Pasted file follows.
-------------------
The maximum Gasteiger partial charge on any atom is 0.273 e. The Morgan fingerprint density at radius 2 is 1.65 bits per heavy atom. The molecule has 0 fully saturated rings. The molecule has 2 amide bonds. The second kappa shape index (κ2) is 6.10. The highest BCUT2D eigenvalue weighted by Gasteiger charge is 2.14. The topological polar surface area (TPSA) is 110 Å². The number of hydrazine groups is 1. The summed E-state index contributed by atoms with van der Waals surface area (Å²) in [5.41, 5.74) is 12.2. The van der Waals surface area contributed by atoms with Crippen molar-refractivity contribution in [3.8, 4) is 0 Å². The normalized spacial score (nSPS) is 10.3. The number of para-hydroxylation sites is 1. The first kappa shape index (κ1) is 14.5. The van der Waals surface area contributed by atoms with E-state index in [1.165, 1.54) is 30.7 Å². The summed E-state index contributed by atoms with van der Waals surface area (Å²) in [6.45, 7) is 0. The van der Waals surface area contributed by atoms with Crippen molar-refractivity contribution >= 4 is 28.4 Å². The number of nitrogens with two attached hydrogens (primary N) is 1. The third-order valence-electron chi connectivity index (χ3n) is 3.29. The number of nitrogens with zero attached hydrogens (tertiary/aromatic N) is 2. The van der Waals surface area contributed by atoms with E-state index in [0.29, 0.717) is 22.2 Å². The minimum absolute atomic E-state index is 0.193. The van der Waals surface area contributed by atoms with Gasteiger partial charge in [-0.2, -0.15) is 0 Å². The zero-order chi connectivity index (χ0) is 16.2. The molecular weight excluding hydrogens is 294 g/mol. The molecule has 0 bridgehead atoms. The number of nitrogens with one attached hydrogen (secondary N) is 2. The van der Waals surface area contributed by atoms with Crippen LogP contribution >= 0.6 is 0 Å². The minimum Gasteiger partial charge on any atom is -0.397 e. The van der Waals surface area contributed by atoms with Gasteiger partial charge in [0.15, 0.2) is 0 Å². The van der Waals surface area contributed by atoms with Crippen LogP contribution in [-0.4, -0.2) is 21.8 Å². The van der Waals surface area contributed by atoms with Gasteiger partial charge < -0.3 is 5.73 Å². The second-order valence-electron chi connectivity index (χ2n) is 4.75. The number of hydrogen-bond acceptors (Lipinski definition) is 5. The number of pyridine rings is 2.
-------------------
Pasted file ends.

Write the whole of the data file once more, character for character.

The maximum Gasteiger partial charge on any atom is 0.273 e. The Morgan fingerprint density at radius 2 is 1.65 bits per heavy atom. The molecule has 0 fully saturated rings. The molecule has 2 amide bonds. The second kappa shape index (κ2) is 6.10. The highest BCUT2D eigenvalue weighted by Gasteiger charge is 2.14. The topological polar surface area (TPSA) is 110 Å². The number of hydrazine groups is 1. The summed E-state index contributed by atoms with van der Waals surface area (Å²) in [5.41, 5.74) is 12.2. The van der Waals surface area contributed by atoms with Crippen molar-refractivity contribution in [3.8, 4) is 0 Å². The normalized spacial score (nSPS) is 10.3. The number of para-hydroxylation sites is 1. The first kappa shape index (κ1) is 14.5. The van der Waals surface area contributed by atoms with E-state index in [1.165, 1.54) is 30.7 Å². The summed E-state index contributed by atoms with van der Waals surface area (Å²) in [6.45, 7) is 0. The van der Waals surface area contributed by atoms with Crippen molar-refractivity contribution >= 4 is 28.4 Å². The number of nitrogens with two attached hydrogens (primary N) is 1. The third-order valence-electron chi connectivity index (χ3n) is 3.29. The number of nitrogens with zero attached hydrogens (tertiary/aromatic N) is 2. The van der Waals surface area contributed by atoms with E-state index in [0.29, 0.717) is 22.2 Å². The minimum absolute atomic E-state index is 0.193. The van der Waals surface area contributed by atoms with Gasteiger partial charge in [-0.2, -0.15) is 0 Å². The zero-order chi connectivity index (χ0) is 16.2. The molecular weight excluding hydrogens is 294 g/mol. The molecule has 0 bridgehead atoms. The number of nitrogens with one attached hydrogen (secondary N) is 2. The van der Waals surface area contributed by atoms with Crippen LogP contribution >= 0.6 is 0 Å². The minimum Gasteiger partial charge on any atom is -0.397 e. The van der Waals surface area contributed by atoms with Gasteiger partial charge in [0.15, 0.2) is 0 Å². The van der Waals surface area contributed by atoms with Crippen LogP contribution in [-0.4, -0.2) is 21.8 Å². The van der Waals surface area contributed by atoms with Gasteiger partial charge < -0.3 is 5.73 Å². The second-order valence-electron chi connectivity index (χ2n) is 4.75. The number of hydrogen-bond acceptors (Lipinski definition) is 5. The number of pyridine rings is 2.